Legal Victory – Voter Registration
By Derek Newton
ACLU of Florida Communications Director
Yesterday a federal court in Tallahassee blocked enforcement of a key portion of Florida’s new voting laws – the section which placed new restrictions and financial penalties on civic groups which undertook voter registration drives.
The new law was so bad that groups such as The League of Women Voters stopped registering voters entirely and two teachers were threatened with fines for registering students in their classrooms under the guise of cracking down on ‘voter fraud.’
The ACLU was part of the legal team representing The League of Women Voters, Rock the Vote and other impacted groups in Constitutional challenge to the law. We argued, in part, that restricting the rights of individuals and organizations to engage in the political process without a compelling state interest was a violation of First Amendment. The judge agreed.
In the ruling the Judge wrote, “The short deadline, coupled with substantial penalties for noncompliance, make voter registration drives a risky business. If the goal is to discourage voter registration drives and thus make it harder for new voters to register, the 48-hour deadline may succeed.”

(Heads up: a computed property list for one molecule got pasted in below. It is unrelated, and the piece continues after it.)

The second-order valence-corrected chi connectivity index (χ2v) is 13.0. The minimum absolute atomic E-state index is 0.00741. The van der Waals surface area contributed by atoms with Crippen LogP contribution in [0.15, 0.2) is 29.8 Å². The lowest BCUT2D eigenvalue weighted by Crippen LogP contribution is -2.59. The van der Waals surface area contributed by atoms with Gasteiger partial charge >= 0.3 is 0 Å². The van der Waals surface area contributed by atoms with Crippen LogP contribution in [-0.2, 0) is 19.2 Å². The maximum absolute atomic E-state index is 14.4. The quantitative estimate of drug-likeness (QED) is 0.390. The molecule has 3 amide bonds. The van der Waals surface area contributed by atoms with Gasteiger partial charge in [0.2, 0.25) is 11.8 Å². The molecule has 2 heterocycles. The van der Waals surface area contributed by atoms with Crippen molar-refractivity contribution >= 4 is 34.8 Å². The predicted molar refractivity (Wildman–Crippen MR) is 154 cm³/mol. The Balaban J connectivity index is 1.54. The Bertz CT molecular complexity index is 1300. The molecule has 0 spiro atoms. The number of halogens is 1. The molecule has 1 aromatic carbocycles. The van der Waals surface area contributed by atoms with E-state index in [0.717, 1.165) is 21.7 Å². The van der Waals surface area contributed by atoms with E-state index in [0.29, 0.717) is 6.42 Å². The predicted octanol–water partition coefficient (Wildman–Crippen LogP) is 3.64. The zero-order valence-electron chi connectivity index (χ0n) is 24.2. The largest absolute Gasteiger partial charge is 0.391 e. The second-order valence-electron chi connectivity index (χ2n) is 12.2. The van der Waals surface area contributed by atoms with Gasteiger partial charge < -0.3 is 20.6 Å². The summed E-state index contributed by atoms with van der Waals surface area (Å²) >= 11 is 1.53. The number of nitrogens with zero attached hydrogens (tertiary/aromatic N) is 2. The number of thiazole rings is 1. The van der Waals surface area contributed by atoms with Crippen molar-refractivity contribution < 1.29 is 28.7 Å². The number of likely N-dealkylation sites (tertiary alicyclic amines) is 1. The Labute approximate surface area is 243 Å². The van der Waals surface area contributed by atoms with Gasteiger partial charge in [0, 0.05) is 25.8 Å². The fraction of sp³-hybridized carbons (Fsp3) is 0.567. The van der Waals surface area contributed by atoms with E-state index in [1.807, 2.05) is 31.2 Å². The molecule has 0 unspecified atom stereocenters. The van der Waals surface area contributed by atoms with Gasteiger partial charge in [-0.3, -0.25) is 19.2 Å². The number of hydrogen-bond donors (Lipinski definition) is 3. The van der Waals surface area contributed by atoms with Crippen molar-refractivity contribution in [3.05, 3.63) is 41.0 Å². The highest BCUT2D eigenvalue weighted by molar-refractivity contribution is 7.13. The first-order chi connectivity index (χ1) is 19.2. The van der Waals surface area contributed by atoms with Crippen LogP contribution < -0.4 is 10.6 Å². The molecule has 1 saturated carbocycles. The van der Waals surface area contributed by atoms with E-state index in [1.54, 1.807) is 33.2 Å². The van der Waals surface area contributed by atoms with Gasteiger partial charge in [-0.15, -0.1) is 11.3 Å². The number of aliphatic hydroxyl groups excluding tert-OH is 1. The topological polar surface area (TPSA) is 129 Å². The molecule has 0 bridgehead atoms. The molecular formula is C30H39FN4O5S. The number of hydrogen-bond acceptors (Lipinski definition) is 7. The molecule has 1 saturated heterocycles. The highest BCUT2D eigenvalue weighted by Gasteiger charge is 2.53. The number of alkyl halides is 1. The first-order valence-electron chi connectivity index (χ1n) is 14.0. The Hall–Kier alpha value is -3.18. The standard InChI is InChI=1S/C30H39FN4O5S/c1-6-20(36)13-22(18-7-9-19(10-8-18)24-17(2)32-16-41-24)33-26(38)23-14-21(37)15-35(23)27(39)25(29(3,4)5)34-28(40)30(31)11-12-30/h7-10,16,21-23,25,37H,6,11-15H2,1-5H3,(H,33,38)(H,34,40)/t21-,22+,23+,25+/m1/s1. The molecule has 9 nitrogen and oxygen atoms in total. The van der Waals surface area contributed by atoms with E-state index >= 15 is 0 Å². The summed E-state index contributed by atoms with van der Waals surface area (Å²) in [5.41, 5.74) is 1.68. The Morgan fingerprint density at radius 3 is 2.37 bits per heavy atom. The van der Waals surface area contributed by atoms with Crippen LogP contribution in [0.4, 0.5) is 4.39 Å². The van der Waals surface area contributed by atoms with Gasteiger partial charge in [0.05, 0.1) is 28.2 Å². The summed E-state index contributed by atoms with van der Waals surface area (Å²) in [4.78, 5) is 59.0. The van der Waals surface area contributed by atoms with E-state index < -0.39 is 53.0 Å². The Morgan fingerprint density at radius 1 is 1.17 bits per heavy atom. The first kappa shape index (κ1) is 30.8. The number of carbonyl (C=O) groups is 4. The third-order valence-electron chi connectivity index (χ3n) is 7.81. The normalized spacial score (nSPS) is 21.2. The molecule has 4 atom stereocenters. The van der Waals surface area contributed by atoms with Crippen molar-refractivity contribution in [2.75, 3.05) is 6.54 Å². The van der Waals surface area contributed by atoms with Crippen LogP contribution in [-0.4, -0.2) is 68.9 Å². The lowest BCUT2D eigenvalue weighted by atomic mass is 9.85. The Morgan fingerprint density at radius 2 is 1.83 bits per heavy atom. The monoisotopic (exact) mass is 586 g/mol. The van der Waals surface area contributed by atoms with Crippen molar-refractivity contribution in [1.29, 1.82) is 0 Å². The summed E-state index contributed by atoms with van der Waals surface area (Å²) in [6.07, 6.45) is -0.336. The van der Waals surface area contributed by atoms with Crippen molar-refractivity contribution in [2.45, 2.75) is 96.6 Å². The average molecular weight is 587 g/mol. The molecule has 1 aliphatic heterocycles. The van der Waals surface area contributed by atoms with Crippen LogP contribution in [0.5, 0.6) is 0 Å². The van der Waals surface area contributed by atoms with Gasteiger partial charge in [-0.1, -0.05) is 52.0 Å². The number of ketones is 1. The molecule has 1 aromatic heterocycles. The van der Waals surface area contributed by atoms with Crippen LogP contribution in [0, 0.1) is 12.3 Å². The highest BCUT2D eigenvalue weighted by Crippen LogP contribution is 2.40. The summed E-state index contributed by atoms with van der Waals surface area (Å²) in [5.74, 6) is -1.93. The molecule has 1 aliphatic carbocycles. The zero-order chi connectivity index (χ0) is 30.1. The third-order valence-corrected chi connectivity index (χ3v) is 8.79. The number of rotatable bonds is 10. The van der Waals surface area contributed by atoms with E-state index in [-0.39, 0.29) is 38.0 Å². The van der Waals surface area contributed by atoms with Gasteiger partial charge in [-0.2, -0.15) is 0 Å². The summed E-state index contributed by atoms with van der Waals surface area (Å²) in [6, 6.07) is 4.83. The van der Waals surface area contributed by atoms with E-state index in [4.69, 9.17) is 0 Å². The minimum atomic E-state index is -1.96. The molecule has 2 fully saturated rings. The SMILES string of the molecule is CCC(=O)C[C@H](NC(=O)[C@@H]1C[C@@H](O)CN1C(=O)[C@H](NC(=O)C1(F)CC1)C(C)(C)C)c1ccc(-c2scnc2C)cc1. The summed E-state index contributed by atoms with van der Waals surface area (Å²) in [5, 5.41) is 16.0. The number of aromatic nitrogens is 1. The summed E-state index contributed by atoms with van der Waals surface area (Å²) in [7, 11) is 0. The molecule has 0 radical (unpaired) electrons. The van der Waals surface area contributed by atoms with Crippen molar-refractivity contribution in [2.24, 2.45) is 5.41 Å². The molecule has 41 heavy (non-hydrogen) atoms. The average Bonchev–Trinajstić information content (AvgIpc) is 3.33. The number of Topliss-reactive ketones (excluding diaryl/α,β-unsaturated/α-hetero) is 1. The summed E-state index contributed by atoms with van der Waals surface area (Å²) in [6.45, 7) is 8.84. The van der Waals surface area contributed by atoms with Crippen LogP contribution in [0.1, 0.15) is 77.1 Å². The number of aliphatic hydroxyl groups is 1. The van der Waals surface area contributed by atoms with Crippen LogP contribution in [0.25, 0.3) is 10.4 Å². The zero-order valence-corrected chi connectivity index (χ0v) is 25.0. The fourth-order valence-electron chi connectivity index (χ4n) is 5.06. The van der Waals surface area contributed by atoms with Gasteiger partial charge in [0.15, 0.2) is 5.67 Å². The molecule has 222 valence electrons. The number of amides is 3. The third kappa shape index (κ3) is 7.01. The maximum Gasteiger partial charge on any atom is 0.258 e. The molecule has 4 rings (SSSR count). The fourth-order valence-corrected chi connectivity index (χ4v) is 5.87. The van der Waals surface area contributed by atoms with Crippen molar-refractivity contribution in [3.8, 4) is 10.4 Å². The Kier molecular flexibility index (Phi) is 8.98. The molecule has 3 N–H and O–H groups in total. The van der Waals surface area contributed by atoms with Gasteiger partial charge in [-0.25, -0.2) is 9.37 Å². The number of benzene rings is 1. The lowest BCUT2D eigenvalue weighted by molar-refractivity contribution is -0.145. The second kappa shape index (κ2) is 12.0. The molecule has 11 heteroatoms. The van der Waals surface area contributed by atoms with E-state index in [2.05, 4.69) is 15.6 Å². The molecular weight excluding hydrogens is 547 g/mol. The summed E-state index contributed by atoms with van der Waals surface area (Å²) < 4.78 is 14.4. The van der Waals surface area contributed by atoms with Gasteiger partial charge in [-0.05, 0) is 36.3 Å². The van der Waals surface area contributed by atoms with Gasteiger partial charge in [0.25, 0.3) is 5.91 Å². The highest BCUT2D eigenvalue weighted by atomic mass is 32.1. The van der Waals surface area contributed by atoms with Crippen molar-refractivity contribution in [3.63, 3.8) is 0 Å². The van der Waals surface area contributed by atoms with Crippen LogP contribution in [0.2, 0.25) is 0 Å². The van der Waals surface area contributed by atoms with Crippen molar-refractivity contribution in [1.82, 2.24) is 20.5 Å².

Clearly, as we argued from the very considering on this law in the Legislature, the goal was to make it harder for people to register to vote. And limited those opportunities has a real impact on the people who do voter registration as well as the voters and communities they engage.
Other parts of the law made it harder to vote and harder to have your vote counted. Those provisions are also under review in another case where ACLU is part of the legal team. This one is before a federal court in the District of Columbia and will determine whether the changes are legal under the U.S. Voting Rights Act because of their disproportionate impact on racial and language minorities.
Those changes and Florida’s recent and deeply flawed efforts to remove legally registered voters from the voting roles are part of a pattern in Florida to make voting harder and more complicated.
But the decision yesterday was a significant step in re-establishing the rule of law of the weight of constitutional protections in Florida’s election procedures. As the judge also wrote yesterday, “Soliciting an application [to register to vote] is core First Amendment speech.”
Yes, it is.